•  People are cruel under pressure (1+ / 0-)
    Recommended by:
    Broken

    And most athletes are still pretty young and immature so I am sure he will hear a lot of crap. And forever it will be something that he gets tossed at him whenever someone is angry (which seems to be a common football side-effect).

    However, being out will be less painful than playing along. If he can make it past the first month of crap without letting it get to him – it should be survivable. Not the best but not something that will stop him.

    As to other team's fans and players giving him a ration...It will just make his team love him more if he can play.

    As a fan, I would just care that he could play. And if he isn't on my team's roster and he is good, I will hate him for all the right reasons.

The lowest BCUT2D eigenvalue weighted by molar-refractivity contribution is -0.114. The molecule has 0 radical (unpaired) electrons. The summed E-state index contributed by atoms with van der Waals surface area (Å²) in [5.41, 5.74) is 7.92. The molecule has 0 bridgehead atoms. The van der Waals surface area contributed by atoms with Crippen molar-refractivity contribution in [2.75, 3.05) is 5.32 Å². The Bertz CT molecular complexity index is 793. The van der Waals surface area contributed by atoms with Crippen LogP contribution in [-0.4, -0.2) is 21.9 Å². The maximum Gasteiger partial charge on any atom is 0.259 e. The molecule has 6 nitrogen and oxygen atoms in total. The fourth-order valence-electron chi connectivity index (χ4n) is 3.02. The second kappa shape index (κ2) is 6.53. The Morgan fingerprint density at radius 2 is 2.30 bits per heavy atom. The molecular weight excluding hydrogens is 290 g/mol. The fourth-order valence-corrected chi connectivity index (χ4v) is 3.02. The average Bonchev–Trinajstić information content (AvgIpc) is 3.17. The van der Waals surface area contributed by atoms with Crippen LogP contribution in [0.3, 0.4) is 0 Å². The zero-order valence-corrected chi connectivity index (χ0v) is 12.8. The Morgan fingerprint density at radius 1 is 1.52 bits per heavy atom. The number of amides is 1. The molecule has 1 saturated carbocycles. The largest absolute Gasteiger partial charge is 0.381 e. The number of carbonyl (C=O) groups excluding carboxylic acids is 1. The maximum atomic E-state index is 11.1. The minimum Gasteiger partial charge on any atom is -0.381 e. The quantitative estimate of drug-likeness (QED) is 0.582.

"You know, just because the thing I saw wasn't there doesn't mean there wasn't something there that I didn't see." Ann Althouse, Conservative Thoughtmeister

    by Bill Section 147 on Tue Feb 18, 2014 at 07:56:27 AM PST

    •  He's been playing ball (4+ / 0-)

      for a long time.

      He knows what gets said by coaches. It hasn't phased him so far and I doubt it will now. Many of us 'old-timers', no matter how much we support LGBT rights, can truly grasp what a non-issue this is for today's youth.

      Sam came out to his team mates at Missouri. I suspect these young men are a pretty conservative bunch on most issues. They mostly come from Red States, but they seem to have accepted Sam without qualification.

      It didn't hurt that he was the best defensive player on the team, but I think the biggest factor is that the overwhelming majority of college kids, regardless of politics, could care less about someone's sexual orientation. They aren't practicing tolerance, thye just don't get why this is an issue for anyone.